A few months ago I wrote a piece about how “the play’s the thing”, but actually it doesn’t seem to be the case anymore. Something off on a little tangent of this theme came up a little while ago, so I figured now was the time to address it.
And, basically, it’s down to this:
Standard marketing tactics for a UK touring production. But, in this case, it’s a bit of a miscarriage of justice – if you’ll permit me to be a bit dramatic. It’s true that both Gareth Gates & Maureen Nolan are part of the cast but not, as you would be led to believe, the stars. (Gates isn’t even appearing in every show!) They are playing named, major characters, but not the leads. If you’re reading this having seen a little of Footloose’s marketing, you’ve probably assumed Gareth Gates is taking on Kevin Bacon’s famous role of Ren. Wrong!
Up & coming actor (and former Sunny Afternoon understudy) Luke Baker is this production’s star. And yet there’s no room for him on the truck. This, to me, is both odd and pretty unfair.
Getting familiar faces involved in touring productions is a bit of a must – it can be a risky endeavour, so casting well-known people is a good way to ensure a good income. Just in case! No matter how good the show is, particularly in times of austerity, you can never know. So putting a celebrity in there can draw a steadier crowd in. I’ve no real problem with this: it keeps theatre going, and attracts potentially wider audiences. It is a shame for actors who have been in the business longer, who’ve maybe earned the parts more, but that’s showbusiness!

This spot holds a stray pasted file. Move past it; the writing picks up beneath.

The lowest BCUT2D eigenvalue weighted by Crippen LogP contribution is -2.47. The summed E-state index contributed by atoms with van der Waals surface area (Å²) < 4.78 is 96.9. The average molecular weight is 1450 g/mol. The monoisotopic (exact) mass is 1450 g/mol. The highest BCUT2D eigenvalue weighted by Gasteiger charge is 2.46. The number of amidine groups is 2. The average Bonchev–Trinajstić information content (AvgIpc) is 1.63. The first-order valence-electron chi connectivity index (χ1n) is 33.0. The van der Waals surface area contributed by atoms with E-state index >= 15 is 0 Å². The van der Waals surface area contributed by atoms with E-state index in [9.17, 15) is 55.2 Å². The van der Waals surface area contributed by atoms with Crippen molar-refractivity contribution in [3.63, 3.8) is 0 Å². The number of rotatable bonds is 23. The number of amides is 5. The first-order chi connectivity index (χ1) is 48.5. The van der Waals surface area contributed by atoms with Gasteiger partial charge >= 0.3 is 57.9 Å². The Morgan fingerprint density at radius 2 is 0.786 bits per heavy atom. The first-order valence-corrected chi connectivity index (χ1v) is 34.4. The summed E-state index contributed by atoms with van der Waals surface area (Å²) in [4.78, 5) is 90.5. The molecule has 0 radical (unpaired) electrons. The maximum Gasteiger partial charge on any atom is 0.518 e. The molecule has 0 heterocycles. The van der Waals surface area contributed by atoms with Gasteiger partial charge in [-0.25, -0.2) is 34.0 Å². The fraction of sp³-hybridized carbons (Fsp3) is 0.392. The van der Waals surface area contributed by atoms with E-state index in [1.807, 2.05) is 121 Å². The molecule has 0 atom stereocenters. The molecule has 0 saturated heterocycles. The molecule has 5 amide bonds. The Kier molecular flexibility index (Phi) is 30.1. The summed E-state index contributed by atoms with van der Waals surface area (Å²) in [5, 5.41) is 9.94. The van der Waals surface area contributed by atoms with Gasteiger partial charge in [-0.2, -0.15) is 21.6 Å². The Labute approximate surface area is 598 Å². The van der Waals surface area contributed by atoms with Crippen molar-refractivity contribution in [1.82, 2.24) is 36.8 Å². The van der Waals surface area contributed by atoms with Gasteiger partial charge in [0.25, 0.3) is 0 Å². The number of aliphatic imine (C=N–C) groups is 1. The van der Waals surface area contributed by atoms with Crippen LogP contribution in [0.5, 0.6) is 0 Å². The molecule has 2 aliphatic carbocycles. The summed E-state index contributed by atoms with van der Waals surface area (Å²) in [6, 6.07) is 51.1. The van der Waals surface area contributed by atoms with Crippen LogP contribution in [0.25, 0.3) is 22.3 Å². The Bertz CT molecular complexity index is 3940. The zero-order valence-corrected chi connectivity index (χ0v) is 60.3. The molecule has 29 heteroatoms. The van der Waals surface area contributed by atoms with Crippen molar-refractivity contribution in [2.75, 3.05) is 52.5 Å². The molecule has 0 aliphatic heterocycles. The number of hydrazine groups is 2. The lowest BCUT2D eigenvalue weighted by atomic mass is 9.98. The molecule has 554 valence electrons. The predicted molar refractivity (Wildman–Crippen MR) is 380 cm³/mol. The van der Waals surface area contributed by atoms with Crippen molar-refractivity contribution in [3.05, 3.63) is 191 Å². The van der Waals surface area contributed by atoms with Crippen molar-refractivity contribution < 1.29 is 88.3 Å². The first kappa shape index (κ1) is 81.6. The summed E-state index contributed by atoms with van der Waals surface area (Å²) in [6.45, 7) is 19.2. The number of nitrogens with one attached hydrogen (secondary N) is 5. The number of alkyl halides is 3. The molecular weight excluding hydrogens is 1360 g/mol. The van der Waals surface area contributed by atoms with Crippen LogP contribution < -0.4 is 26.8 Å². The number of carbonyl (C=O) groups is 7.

More often than not the celebrity will be in the lead role; much easier for the promotional side of things, and (depending on the person) possibly better for their ego… Recent examples being Joe McElderry as Joseph, Newton Faulkner & Amelia Lily in American Idiot, and Sam Bailey in Chicago.
But in the case of Footloose, their celebrities aren’t leading the company, yet they’re getting all of the attention. I’ve always been one to stick up for the underdog (whoever thought I’d be saying that about the star of a touring musical?!), so this has ruffled my feathers a little bit. And not just mine:
In an ideal world, I’d prefer it if there could be less of this ilk of celebrity-driven productions (talent show rejects, singers cast in musicals with little or no acting experience, etc.), but it’s bound to happen and is nothing new.
So, for now, all I want is for people to get the credit that they’re due. And maybe a new truck…